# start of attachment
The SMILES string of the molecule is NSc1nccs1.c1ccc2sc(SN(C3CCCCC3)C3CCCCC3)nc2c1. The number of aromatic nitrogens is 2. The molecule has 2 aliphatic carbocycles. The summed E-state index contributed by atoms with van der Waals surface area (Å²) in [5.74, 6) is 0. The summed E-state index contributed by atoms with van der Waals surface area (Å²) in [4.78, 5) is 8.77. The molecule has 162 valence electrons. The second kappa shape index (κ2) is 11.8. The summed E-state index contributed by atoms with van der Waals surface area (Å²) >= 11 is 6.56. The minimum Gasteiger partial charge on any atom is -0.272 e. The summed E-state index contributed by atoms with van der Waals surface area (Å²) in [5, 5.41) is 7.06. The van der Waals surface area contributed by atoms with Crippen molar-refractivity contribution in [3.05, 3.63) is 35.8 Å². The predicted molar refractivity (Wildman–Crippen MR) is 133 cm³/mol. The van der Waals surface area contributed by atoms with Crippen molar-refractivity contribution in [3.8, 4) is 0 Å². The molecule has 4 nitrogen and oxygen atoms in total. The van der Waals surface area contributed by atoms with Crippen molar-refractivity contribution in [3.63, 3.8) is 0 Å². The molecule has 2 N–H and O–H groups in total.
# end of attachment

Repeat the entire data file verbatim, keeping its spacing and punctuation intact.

The SMILES string of the molecule is NSc1nccs1.c1ccc2sc(SN(C3CCCCC3)C3CCCCC3)nc2c1. The number of aromatic nitrogens is 2. The molecule has 2 aliphatic carbocycles. The summed E-state index contributed by atoms with van der Waals surface area (Å²) in [5.74, 6) is 0. The summed E-state index contributed by atoms with van der Waals surface area (Å²) in [4.78, 5) is 8.77. The molecule has 162 valence electrons. The second kappa shape index (κ2) is 11.8. The summed E-state index contributed by atoms with van der Waals surface area (Å²) >= 11 is 6.56. The minimum Gasteiger partial charge on any atom is -0.272 e. The summed E-state index contributed by atoms with van der Waals surface area (Å²) in [5, 5.41) is 7.06. The van der Waals surface area contributed by atoms with Crippen molar-refractivity contribution in [3.05, 3.63) is 35.8 Å². The predicted molar refractivity (Wildman–Crippen MR) is 133 cm³/mol. The van der Waals surface area contributed by atoms with Crippen molar-refractivity contribution in [3.8, 4) is 0 Å². The molecule has 4 nitrogen and oxygen atoms in total. The van der Waals surface area contributed by atoms with Crippen molar-refractivity contribution in [3.63, 3.8) is 0 Å². The molecule has 2 N–H and O–H groups in total.